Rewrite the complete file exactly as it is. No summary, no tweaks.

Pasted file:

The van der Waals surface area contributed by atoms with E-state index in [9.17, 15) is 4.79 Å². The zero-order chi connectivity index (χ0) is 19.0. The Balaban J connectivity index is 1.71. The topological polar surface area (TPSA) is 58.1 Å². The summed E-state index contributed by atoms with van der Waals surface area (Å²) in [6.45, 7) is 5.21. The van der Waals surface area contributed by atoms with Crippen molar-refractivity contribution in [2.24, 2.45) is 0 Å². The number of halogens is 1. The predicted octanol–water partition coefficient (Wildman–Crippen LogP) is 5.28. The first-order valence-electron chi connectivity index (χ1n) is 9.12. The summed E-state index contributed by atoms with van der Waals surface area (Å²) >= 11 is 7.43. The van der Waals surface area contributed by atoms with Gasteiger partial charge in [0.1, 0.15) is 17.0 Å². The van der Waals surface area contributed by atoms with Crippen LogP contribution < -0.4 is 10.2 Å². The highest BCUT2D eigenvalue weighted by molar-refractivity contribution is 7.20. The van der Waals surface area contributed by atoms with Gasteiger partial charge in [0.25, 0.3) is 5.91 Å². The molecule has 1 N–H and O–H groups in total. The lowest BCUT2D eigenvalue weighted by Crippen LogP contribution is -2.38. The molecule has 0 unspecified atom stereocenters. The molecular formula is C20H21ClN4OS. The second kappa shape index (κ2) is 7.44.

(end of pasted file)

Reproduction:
The van der Waals surface area contributed by atoms with E-state index in [9.17, 15) is 4.79 Å². The zero-order chi connectivity index (χ0) is 19.0. The Balaban J connectivity index is 1.71. The topological polar surface area (TPSA) is 58.1 Å². The summed E-state index contributed by atoms with van der Waals surface area (Å²) in [6.45, 7) is 5.21. The van der Waals surface area contributed by atoms with Crippen molar-refractivity contribution in [2.24, 2.45) is 0 Å². The number of halogens is 1. The predicted octanol–water partition coefficient (Wildman–Crippen LogP) is 5.28. The first-order valence-electron chi connectivity index (χ1n) is 9.12. The summed E-state index contributed by atoms with van der Waals surface area (Å²) >= 11 is 7.43. The van der Waals surface area contributed by atoms with Gasteiger partial charge in [0.1, 0.15) is 17.0 Å². The van der Waals surface area contributed by atoms with Crippen LogP contribution < -0.4 is 10.2 Å². The highest BCUT2D eigenvalue weighted by molar-refractivity contribution is 7.20. The van der Waals surface area contributed by atoms with Gasteiger partial charge in [0.25, 0.3) is 5.91 Å². The molecule has 1 N–H and O–H groups in total. The lowest BCUT2D eigenvalue weighted by Crippen LogP contribution is -2.38. The molecule has 0 unspecified atom stereocenters. The molecular formula is C20H21ClN4OS. The second kappa shape index (κ2) is 7.44.